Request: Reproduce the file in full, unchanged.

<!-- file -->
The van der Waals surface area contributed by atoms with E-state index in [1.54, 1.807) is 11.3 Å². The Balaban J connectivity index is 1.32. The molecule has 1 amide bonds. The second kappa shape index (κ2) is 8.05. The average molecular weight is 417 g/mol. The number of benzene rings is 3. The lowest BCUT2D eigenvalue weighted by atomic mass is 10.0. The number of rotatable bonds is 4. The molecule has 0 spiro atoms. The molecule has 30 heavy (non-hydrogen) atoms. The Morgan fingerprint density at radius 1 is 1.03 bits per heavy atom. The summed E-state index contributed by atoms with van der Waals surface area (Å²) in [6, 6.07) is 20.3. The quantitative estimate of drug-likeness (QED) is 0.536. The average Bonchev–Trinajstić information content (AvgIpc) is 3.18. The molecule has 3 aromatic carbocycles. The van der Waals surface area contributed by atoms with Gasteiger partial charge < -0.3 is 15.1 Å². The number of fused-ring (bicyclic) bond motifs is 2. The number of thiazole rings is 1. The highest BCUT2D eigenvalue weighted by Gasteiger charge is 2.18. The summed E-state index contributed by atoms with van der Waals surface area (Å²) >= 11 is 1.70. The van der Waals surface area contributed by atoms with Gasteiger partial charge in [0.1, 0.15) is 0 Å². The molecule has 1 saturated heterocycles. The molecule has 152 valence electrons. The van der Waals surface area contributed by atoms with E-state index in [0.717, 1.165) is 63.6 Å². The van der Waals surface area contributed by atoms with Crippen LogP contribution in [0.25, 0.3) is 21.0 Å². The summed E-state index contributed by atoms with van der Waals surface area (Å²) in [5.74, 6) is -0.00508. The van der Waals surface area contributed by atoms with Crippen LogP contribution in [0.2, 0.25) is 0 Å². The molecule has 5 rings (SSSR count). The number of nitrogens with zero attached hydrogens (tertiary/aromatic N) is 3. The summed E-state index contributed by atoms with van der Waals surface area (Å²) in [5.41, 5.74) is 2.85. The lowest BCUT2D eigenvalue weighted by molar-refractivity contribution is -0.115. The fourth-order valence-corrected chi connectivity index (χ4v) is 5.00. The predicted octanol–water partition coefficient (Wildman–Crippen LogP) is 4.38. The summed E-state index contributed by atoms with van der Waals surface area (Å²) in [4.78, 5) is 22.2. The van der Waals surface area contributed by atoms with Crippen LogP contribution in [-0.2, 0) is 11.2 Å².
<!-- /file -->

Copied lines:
The van der Waals surface area contributed by atoms with E-state index in [1.54, 1.807) is 11.3 Å². The Balaban J connectivity index is 1.32. The molecule has 1 amide bonds. The second kappa shape index (κ2) is 8.05. The average molecular weight is 417 g/mol. The number of benzene rings is 3. The lowest BCUT2D eigenvalue weighted by atomic mass is 10.0. The number of rotatable bonds is 4. The molecule has 0 spiro atoms. The molecule has 30 heavy (non-hydrogen) atoms. The Morgan fingerprint density at radius 1 is 1.03 bits per heavy atom. The summed E-state index contributed by atoms with van der Waals surface area (Å²) in [6, 6.07) is 20.3. The quantitative estimate of drug-likeness (QED) is 0.536. The average Bonchev–Trinajstić information content (AvgIpc) is 3.18. The molecule has 3 aromatic carbocycles. The van der Waals surface area contributed by atoms with Gasteiger partial charge < -0.3 is 15.1 Å². The number of fused-ring (bicyclic) bond motifs is 2. The number of thiazole rings is 1. The highest BCUT2D eigenvalue weighted by Gasteiger charge is 2.18. The summed E-state index contributed by atoms with van der Waals surface area (Å²) >= 11 is 1.70. The van der Waals surface area contributed by atoms with Gasteiger partial charge in [0.1, 0.15) is 0 Å². The molecule has 1 saturated heterocycles. The molecule has 152 valence electrons. The van der Waals surface area contributed by atoms with E-state index in [0.717, 1.165) is 63.6 Å². The van der Waals surface area contributed by atoms with Crippen LogP contribution in [0.25, 0.3) is 21.0 Å². The summed E-state index contributed by atoms with van der Waals surface area (Å²) in [5.74, 6) is -0.00508. The van der Waals surface area contributed by atoms with Crippen LogP contribution in [0.2, 0.25) is 0 Å². The molecule has 5 rings (SSSR count). The number of nitrogens with zero attached hydrogens (tertiary/aromatic N) is 3. The summed E-state index contributed by atoms with van der Waals surface area (Å²) in [5.41, 5.74) is 2.85. The lowest BCUT2D eigenvalue weighted by molar-refractivity contribution is -0.115. The fourth-order valence-corrected chi connectivity index (χ4v) is 5.00. The predicted octanol–water partition coefficient (Wildman–Crippen LogP) is 4.38. The summed E-state index contributed by atoms with van der Waals surface area (Å²) in [4.78, 5) is 22.2. The van der Waals surface area contributed by atoms with Crippen LogP contribution in [-0.2, 0) is 11.2 Å².